Follow me! In July 1958 the young priest Karol Wojtyla began a new stage in his journey with the Lord in the footsteps of the Lord. Karol had gone to the Masuri Lakes for his usual vacation, along with a group of young people who loved canoeing. But he brought with him a letter inviting him to call on the primate of Poland, Cardinal Wyszynski. He could guess the purpose of the meeting: He was to be appointed as the auxiliary bishop of Krakow. Leaving the academic world, leaving this challenging engagement with young people, leaving the great intellectual endeavor of striving to understand and to interpret the mystery of that creature which is man and of communicating to today's world the Christian interpretation of our being - all this must have seemed to him like losing his very self, losing what had become the very human identity of this young priest. Follow me - Karol Wojtyla accepted the appointment for he heard in the church's call the voice of Christ. And then he realized how true are the Lord's words: "Those who try to make their life secure will lose it, but those who lose their life will keep it" (Luke 17:53). Our pope - and we all know this - never wanted to make his own life secure, to keep it for himself; he wanted to give of himself unreservedly, to the very last moment, for Christ and thus also for us. And thus he came to experience how everything which he had given over into the Lord's hands came back to him in a new way. His love of words, of poetry, of literature became an essential part of his pastoral mission and gave his new vitality, new urgency, new attractiveness to the preaching of the gospel, even when it is a sign of contradiction.
Follow me! In October 1978, Cardinal Wojtyla once again heard the voice of the Lord. Once more there took place that dialogue with Peter reported in the Gospel of this Mass: "Simon, son of John, do you love me? Feed my sheep!" To the Lord's question, "Karol, do you love me?" the archbishop of Krakow answered from the depths of his heart: "Lord, you know everything: you know that I love you." The love of Christ was the dominant force in the life of our beloved Holy Father. Anyone who ever saw him pray, who ever heard him preach, knows that. Thanks to his being profoundly rooted in Christ, he was able to bear a burden which transcends merely human abilities: that of being the shepherd of Christ's flock, his universal church. This is not the time to speak of the specific content of this rich pontificate. I would like only to read two passages of today's liturgy which reflect the central elements of his message. In the first reading, St. Peter says - and with St. Peter, the pope himself - "I truly understand that God shows no partiality, but in every nation anyone who fears him and does what is right is acceptable to him. You know the message he sent to the people of Israel, preaching peace by Jesus Christ - he is Lord of all" (Acts of the Apostles 10:34-36). And in the second reading, St. Paul - and with St. Paul, our late pope - exhorts us, crying out: "My brothers and sisters, whom I love and long for, my joy and my crown, stand firm in the Lord in this way, my beloved" (Philippians 4:1).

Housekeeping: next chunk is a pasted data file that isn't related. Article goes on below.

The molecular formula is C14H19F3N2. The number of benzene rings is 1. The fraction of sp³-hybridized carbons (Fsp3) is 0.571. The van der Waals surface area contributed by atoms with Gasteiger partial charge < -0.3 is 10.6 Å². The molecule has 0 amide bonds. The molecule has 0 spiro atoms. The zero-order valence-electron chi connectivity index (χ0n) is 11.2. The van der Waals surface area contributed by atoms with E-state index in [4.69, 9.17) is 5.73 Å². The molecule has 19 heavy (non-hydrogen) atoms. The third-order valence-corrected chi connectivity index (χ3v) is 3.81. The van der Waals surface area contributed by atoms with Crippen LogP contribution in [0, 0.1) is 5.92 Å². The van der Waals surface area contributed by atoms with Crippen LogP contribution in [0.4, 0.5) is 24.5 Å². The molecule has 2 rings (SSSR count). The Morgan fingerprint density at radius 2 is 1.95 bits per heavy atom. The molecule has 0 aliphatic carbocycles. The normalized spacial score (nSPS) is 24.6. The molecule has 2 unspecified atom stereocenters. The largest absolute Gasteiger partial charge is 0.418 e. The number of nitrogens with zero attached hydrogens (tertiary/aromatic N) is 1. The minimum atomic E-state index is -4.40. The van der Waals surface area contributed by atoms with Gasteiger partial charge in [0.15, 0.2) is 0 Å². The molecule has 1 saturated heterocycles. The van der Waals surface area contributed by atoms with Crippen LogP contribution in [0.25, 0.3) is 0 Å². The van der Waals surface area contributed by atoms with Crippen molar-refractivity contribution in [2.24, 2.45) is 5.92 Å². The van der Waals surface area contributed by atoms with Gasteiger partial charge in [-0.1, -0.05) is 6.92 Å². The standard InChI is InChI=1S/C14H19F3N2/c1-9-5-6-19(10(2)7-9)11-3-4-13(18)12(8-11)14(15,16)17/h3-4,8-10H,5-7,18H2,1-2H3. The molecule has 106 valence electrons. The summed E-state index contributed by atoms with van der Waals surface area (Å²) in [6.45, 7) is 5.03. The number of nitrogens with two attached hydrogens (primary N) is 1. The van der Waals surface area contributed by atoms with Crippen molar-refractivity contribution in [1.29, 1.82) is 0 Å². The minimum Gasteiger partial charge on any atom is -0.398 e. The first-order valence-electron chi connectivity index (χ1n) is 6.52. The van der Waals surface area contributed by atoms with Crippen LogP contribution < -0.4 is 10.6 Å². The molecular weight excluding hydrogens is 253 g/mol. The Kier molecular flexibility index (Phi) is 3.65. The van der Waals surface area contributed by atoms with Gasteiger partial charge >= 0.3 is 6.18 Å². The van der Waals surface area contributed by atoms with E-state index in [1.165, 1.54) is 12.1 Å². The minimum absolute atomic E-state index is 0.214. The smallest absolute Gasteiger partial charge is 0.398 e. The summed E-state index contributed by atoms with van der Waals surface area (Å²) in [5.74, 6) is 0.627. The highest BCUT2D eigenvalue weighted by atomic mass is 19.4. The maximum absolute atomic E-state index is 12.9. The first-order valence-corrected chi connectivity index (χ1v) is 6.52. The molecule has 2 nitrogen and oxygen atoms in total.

Follow me! Together with the command to feed his flock, Christ proclaimed to Peter that he would die a martyr's death. With those words, which conclude and sum up the dialogue on the love and on the mandate of the universal shepherd, the Lord recalls another dialogue, which took place during the Last Supper. There Jesus had said: "Where I am going, you cannot come." Peter said to him, "Lord, where are you going?" Jesus replied: "Where I am going, you cannot follow me now: but you will follow me afterward" (John 13:33-36). Jesus from the supper went toward the cross, went toward his Resurrection - he entered into the paschal mystery; and Peter could not follow him. Now - after the Resurrection - comes the time, comes this "afterward." By shepherding the flock of Christ, Peter enters into the paschal mystery, he goes toward the cross and the Resurrection. The Lord says this in these words: "... when you were younger, you used to fasten your own belt and to go wherever you wished. But when you grow old, you will stretch out your hands, and someone else will fasten a belt around you and take you where you do not wish to go" (John 21:18). In the first years of his pontificate, still young and full of energy, the Holy Father went to very ends of the Earth, guided by Christ. But afterward, he increasingly entered into the communion of Christ's sufferings; increasingly he understood the truth of the words: "Someone else will fasten a belt around you." And in the very communion with the suffering Lord, tirelessly and with renewed intensity, he proclaimed the Gospel, the mystery of that love which goes to the end (John 13:1).